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Battalia! - Baroque Battle Music for Trumpet Consort
Girolamo FANTINI (c1600-c1675)
Entrata (e) Imperiale per sonare in Concerto [07:10]
Pierre ATTAIGNANT (1494?-1552?)
Pavanne de la Guerre [03:43]
J'ai vu le Cerf du Bois sailly, chanson a 4 [01:04]
J'ai vu le Cerf du Bois sailly, madrigal a 6 (instr) [02:31]
Cesare BENDINELLI (1542?-1617)
Sonata con un clarino solo [04:49]
Tielman SUSATO (1500?-1564)
Pavane Bataille (Die Schlacht) [02:17]
Danse de Hercules (Herkulestanz) [02:05]
La Mourisque (Mohrentanz) [02:05]
Orlandus LASSUS (1532?-1594)
Fit Porta Christi pervia [02:05]
Rotta ò Sonata [02:54]
Giovanni Giacomo GASTOLDI (1556?-1622)
Amor vittorioso [01:34]
Domenico GARSI (1542-1604)
Battalia [04:26]
Michael PRAETORIUS (1571-1621)
Courrant de Bataglia [01:54]
Volte du Tambour [02:33]
Bransle Gay [01:34]
Girolamo FANTINI
Seconda Imperiale [07:47]
Baroque Battle (with arms of the baroque period) [04:35]
Gloria Moretti (soprano), Stefano Albarello (alto), Vincenzo Di Donato, Paolo Fanciulacci (tenor), Marco Spongano (bass)
Tibicines: Igino Conforzi, Andrea Di Mario, Marco Nesi, Gabriele Callegari, Tranquillo Forza (trumpet), Marco Ferrari, Anberto Ponchio, Linda Severi (ciaramella, bombarda), Mauro Morini (trombone, serpentone), David Jacus (trombones), Nicola Moneta (percussion); Andrea Macinanti (organ)/Igino Conforzi
rec. May 2001, Bologna, Italy. DDD
ARTS 47666-8 [55:12]

According to its title this disc is devoted to battle music, a genre which was very popular in the 16th and 17th centuries. The programme offers a number of pieces which, in one way or another, are connected to war and military battles. The large repertoire of this genre can be explained by the fact that war was a part of everyday life in those days - and in many parts of the world still is. According to the Prussian military thinker Carl von Clausewitz (1780-1831) "war is merely the continuation of policy by other means" (Vom Kriege [On War], 1832). That was certainly true in the 16th and 17th centuries. War was such a natural phenomenon that it was also used metaphorically for other ‘battles’, including those of love and faith.
Notwithstanding the disc’s title its programme presents music only some of which is related to war. Although the booklet doesn't contain lyrics, it is difficult to see what a chanson like 'J'ai vu le cerf du bois sailly' has to do with war, and Lassus's Marian motet 'Fit Porta Christi pervia' certainly hasn't. As the tracklists show, a number of pieces date from the 16th century and can't be considered 'baroque'.
What this recording is all about is to present music composed for wind bands, which were the most popular kind of ensembles in those days. There were two types. On the one hand the 'piffari', as they were called in Italy, or 'waits' in England and 'Stadtpfeifer' in Germany. They usually played at festive occasions in towns and also entertained the citizens, for instance during weddings. They used instruments like shawms, sackbuts (trombones) and bagpipes. Their music was written out and mostly polyphonic.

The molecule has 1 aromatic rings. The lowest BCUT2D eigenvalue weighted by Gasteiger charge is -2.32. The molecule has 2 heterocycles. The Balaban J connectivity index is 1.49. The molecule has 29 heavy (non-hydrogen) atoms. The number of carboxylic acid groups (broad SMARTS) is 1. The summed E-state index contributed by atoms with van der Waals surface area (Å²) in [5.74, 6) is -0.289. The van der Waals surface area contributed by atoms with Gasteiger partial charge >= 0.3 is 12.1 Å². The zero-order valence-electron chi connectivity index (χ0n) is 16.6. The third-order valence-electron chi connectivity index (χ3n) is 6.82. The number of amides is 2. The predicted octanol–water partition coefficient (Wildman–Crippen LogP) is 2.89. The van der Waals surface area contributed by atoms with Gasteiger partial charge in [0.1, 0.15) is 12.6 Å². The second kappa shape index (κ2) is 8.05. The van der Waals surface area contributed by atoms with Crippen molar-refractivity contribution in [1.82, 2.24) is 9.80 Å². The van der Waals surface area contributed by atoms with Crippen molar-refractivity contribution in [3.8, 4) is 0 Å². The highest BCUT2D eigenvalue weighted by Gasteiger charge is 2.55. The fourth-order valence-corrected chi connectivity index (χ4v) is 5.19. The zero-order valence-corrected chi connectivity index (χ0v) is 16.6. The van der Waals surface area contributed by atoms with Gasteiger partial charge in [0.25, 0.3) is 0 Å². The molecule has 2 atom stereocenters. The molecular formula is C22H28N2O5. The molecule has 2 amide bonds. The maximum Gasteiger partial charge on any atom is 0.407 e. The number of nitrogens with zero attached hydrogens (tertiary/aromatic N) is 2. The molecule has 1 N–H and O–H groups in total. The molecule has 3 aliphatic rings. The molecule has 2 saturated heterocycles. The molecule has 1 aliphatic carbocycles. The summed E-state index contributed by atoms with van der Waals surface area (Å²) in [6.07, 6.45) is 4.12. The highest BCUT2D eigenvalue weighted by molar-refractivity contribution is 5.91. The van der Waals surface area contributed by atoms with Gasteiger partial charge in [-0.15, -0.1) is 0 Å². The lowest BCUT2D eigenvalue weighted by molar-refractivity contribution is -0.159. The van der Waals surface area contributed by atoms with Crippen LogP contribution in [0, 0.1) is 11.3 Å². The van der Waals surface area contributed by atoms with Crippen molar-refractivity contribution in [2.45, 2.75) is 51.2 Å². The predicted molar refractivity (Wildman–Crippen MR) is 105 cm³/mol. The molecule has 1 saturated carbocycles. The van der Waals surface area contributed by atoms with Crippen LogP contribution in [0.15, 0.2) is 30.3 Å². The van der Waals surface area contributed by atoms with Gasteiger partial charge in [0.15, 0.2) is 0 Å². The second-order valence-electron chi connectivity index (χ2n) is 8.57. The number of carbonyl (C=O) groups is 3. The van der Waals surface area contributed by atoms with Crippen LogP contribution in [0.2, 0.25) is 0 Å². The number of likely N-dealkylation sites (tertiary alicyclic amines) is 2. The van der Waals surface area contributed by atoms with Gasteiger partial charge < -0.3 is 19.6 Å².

Another kind of wind band was that of the 'trombetti', an ensemble of clarino trumpets used at court. The players were highly sophisticated and most of their - often very virtuosic - repertoire was only partially notated and needed improvised additions during performance. The players were also able to play ad hoc arrangements of traditional pieces.
According to Igino Conforzi there is evidence that these two kinds of ensemble played at the same time on certain occasions, although there is no proof that they actually played together. There is no information about the kind of repertoire they could have played. This makes the concept of this disc all rather speculative. I find it difficult to imagine that the clarino trumpeters at court would have participated in the performance of 'popular' music, like the dances by Attaignant and Susato. The suggestion also creates technical problems as the clarino trumpets are not able to play all notes as notated. I also find it hard to believe that the 'piffari' would have been involved in pieces like those by Fantini, where the word 'imperiale' - which shouldn't be taken too literally, by the way - clearly links them to royal courts.
Even so, I have thoroughly enjoyed this recording: the programme is well-chosen, the pieces for a band of clarino trumpets are very intriguing and fascinating, and give a very good idea of the development of the art of clarino playing. Many live performances and recordings show how difficult it is for today's performers to come up to the same level as their 17th-century counterparts. Therefore I am very impressed by the performances here. I would like to know, however, whether any technical adaptations have been made in order to improve the stability of intonation, which is quite impressive. The booklet is silent about that.
The disc ends in a quite spectacular way with music from different sources to accompany the sounds of guns and cannons, all 'period instruments' of course. Even though one has to realise that this kind of battle was a harsh reality in the 16th and 17th centuries it remains great fun to listen to.
Johan van Veen


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